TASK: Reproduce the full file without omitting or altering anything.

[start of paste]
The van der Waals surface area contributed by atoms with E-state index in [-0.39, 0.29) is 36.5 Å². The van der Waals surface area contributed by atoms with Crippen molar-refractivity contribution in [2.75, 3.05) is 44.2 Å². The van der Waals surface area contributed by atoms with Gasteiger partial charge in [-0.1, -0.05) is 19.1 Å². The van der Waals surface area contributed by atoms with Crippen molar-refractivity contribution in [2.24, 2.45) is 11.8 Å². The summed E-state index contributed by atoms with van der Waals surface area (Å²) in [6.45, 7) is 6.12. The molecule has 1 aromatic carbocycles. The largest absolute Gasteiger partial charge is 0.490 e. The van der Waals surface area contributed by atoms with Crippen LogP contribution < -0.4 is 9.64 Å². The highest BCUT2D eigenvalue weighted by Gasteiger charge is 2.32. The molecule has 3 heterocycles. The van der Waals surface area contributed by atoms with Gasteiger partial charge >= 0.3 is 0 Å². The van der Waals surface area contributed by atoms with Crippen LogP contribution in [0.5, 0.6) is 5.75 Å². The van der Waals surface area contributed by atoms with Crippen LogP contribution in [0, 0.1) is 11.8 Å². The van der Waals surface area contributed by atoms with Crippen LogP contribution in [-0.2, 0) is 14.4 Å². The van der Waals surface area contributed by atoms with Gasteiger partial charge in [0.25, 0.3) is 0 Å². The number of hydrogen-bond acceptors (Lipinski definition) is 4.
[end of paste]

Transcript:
The van der Waals surface area contributed by atoms with E-state index in [-0.39, 0.29) is 36.5 Å². The van der Waals surface area contributed by atoms with Crippen molar-refractivity contribution in [2.75, 3.05) is 44.2 Å². The van der Waals surface area contributed by atoms with Gasteiger partial charge in [-0.1, -0.05) is 19.1 Å². The van der Waals surface area contributed by atoms with Crippen molar-refractivity contribution in [2.24, 2.45) is 11.8 Å². The summed E-state index contributed by atoms with van der Waals surface area (Å²) in [6.45, 7) is 6.12. The molecule has 1 aromatic carbocycles. The largest absolute Gasteiger partial charge is 0.490 e. The van der Waals surface area contributed by atoms with Crippen LogP contribution < -0.4 is 9.64 Å². The highest BCUT2D eigenvalue weighted by Gasteiger charge is 2.32. The molecule has 3 heterocycles. The van der Waals surface area contributed by atoms with Gasteiger partial charge >= 0.3 is 0 Å². The van der Waals surface area contributed by atoms with Crippen LogP contribution in [0.5, 0.6) is 5.75 Å². The van der Waals surface area contributed by atoms with Crippen LogP contribution in [0, 0.1) is 11.8 Å². The van der Waals surface area contributed by atoms with Crippen LogP contribution in [-0.2, 0) is 14.4 Å². The van der Waals surface area contributed by atoms with Gasteiger partial charge in [0.25, 0.3) is 0 Å². The number of hydrogen-bond acceptors (Lipinski definition) is 4.